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Memorial University - Electronic Theses and Dissertations 4
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TitleApplication of immunomagnetism for antigen preparation and cell selection in the creation of hybridomas
AuthorQi, Chong Qing, 1954-
DescriptionThesis (M.Sc.)--Memorial University of Newfoundland, 1993. Medicine
Paginationx, 127 leaves : ill.
SubjectImmunocytochemistry--Technique; Hybridomas--Analysis; Cell separation--Technique; Antigens--Analysis; Monoclonal antibodies; HLA histocompatibility antigens;
Degree GrantorMemorial University of Newfoundland. Faculty of Medicine
NotesBibliography: leaves 101-109. Pagination error: page 1 is mislabeled xi.
AbstractAs part of a larger program to make monoclonal antibodies to HLA-DP polymorphisms, the possibility of using immunomagnetism to replace some cumbersome procedures in hybridoma creation was investigated. In the first part of this study, metallic beads were coated with anti-DP capture antibody and then were used for immune absorption of DP molecules from cell lysates. The absorbed molecules were identified with the help of a fluorescent anti-DP antibody and flow cytometry. Optimum conditions for absorption of DP molecules onto beads were worked out. In the second part, the immunogenic properties of the purified DP molecules were tested, in which metallic beads coupled with absorbed molecules were injected into mice to provoke an immune response. Serum antibody corresponding to three different antigen doses was determined and showed that the strong antibody response was correlated with the large dose of antigen. The influence of beryllium sulphate and complete Freund's adjuvant on these antibody responses was compared. In the final part of the study, immune spleen cells were sorted by using goat anti-mouse IgG coated metallic beads and/or antigen coupled beads. Following magnetic separation the selected spleen cells were fused with SP2/o myeloma cells without the detachment of the beads, using a centrifugal-electrofusion technique. Hybridomas which secreted antibodies were examined for their specificity to DP polymorphisms. The frequency of positive hybridomas, in fusions of pre-selected cells, was compared with that of the fusion of unsorted cells (prior to selection) and with that of the remainder of the cells left behind after a sort. Once a variety of tissue culture problems had been resolved, there was preliminary evidence suggesting that pre-fusion selection of antigen-specific cells can be a helpful and time-saving procedure.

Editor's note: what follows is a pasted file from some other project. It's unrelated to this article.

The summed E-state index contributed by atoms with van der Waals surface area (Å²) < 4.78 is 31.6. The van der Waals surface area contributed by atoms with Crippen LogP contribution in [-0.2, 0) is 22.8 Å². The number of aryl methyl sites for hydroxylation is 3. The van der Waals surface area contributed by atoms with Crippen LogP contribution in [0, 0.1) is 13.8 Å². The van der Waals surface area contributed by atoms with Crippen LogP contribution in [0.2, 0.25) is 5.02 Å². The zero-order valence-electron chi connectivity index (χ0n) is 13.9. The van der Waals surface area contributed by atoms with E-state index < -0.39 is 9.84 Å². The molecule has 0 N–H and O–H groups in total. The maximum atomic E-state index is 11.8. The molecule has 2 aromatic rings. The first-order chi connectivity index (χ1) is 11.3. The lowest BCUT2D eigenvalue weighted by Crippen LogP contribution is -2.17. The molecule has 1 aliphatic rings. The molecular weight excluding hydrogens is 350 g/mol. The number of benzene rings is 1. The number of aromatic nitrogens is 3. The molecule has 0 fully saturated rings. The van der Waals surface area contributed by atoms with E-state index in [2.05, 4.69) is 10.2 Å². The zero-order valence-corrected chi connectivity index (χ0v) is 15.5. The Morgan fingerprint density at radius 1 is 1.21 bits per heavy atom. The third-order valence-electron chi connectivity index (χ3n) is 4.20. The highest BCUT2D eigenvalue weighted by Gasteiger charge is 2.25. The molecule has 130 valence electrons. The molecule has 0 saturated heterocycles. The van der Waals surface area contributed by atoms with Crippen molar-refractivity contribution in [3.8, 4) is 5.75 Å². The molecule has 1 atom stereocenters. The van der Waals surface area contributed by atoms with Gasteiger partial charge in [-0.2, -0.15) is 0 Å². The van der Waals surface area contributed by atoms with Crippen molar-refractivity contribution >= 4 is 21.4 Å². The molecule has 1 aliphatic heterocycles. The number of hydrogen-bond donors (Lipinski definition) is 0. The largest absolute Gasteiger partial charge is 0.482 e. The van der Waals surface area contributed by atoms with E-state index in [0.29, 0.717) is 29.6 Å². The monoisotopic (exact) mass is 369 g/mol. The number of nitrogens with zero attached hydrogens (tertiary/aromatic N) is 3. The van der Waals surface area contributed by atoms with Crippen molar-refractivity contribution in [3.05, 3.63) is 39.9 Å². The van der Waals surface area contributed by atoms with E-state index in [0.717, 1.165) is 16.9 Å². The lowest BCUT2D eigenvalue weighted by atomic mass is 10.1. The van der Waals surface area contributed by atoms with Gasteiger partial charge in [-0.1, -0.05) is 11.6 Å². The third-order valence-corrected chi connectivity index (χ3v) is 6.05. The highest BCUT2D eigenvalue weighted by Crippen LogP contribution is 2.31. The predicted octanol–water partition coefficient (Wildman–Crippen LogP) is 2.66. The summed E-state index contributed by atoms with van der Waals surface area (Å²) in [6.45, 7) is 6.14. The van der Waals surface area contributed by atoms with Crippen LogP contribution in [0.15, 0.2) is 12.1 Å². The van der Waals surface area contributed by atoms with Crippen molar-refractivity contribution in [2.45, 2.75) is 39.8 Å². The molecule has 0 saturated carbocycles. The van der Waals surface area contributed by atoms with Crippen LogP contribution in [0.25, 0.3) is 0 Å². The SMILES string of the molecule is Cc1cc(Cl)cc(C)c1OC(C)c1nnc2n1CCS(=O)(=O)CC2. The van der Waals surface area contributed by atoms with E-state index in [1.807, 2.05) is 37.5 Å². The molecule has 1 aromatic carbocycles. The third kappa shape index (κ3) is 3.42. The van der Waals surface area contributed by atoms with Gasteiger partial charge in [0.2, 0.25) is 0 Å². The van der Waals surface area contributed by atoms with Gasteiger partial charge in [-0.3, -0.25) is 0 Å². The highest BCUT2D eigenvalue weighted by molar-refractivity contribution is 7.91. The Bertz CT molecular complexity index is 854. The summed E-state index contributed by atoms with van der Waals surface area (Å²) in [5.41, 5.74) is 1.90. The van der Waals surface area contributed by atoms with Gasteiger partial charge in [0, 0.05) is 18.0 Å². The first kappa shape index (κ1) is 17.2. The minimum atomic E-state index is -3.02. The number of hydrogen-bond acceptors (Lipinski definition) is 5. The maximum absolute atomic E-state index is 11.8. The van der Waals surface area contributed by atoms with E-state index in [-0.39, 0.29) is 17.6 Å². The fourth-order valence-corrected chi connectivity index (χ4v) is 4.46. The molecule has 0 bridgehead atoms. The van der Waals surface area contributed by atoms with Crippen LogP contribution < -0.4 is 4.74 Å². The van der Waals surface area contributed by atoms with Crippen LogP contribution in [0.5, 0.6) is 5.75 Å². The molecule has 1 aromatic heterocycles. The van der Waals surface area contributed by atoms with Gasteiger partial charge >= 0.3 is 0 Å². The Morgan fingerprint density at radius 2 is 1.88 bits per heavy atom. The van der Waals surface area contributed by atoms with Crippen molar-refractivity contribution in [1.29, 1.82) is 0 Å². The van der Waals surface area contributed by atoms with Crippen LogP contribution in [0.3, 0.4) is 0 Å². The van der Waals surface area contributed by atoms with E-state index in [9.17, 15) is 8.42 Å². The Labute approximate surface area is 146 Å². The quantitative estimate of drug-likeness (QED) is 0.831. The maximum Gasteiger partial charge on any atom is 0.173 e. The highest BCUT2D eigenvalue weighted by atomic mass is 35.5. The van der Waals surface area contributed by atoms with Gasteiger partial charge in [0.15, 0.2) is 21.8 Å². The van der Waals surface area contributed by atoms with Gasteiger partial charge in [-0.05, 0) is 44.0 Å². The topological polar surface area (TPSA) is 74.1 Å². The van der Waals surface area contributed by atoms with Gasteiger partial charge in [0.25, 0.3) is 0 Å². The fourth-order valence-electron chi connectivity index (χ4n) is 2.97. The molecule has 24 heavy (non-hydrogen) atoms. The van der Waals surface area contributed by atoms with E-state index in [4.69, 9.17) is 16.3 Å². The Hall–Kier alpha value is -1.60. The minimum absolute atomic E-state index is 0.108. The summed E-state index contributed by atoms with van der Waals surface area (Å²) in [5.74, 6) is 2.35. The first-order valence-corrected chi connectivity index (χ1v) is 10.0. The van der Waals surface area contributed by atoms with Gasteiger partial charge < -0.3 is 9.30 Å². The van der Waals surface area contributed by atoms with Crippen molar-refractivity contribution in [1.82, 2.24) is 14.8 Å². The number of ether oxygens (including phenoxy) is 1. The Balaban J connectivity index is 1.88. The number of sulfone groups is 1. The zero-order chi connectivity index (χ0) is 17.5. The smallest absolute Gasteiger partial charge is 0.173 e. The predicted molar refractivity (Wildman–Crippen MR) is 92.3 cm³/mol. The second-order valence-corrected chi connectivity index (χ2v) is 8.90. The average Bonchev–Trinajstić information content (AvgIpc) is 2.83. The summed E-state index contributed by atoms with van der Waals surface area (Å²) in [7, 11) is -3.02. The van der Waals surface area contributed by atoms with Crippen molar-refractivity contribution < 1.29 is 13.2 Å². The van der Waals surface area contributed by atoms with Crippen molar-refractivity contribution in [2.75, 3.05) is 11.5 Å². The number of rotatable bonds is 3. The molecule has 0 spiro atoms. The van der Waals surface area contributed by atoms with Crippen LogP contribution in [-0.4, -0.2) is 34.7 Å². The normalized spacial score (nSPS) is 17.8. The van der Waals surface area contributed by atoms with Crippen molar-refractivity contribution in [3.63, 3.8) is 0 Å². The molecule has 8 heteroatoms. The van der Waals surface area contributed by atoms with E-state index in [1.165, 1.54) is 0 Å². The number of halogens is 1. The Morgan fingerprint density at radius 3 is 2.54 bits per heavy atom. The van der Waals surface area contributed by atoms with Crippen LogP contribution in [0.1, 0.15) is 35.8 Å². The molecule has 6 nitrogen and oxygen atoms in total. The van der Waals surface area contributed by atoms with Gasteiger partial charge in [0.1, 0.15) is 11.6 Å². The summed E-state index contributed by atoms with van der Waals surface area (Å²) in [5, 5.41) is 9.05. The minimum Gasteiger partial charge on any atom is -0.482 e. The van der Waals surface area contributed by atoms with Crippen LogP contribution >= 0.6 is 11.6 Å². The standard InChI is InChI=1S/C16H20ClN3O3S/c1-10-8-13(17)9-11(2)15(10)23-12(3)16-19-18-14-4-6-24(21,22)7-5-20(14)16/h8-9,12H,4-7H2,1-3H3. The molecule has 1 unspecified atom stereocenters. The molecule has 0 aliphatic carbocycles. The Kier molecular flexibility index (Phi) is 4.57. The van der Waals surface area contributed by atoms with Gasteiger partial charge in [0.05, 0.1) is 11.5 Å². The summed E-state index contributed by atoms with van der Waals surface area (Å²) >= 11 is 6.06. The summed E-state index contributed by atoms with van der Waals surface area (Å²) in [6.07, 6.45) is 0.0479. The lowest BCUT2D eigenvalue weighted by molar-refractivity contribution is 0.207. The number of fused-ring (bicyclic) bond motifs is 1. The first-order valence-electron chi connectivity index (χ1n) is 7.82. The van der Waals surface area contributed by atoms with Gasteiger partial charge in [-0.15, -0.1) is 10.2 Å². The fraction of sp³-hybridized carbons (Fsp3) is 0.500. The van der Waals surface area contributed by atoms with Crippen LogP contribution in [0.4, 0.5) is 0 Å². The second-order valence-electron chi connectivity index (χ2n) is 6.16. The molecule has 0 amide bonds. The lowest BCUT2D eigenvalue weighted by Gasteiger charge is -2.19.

Resource TypeElectronic thesis or dissertation
FormatImage/jpeg; Application/pdf
SourcePaper copy kept in the Centre for Newfoundland Studies, Memorial University Libraries
Local Identifier76185146
RightsThe author retains copyright ownership and moral rights in this thesis. Neither the thesis nor substantial extracts from it may be printed or otherwise reproduced without the author's permission.
CollectionElectronic Theses and Dissertations
Scanning StatusCompleted
PDF File(14.20 MB) --
CONTENTdm file name14487.cpd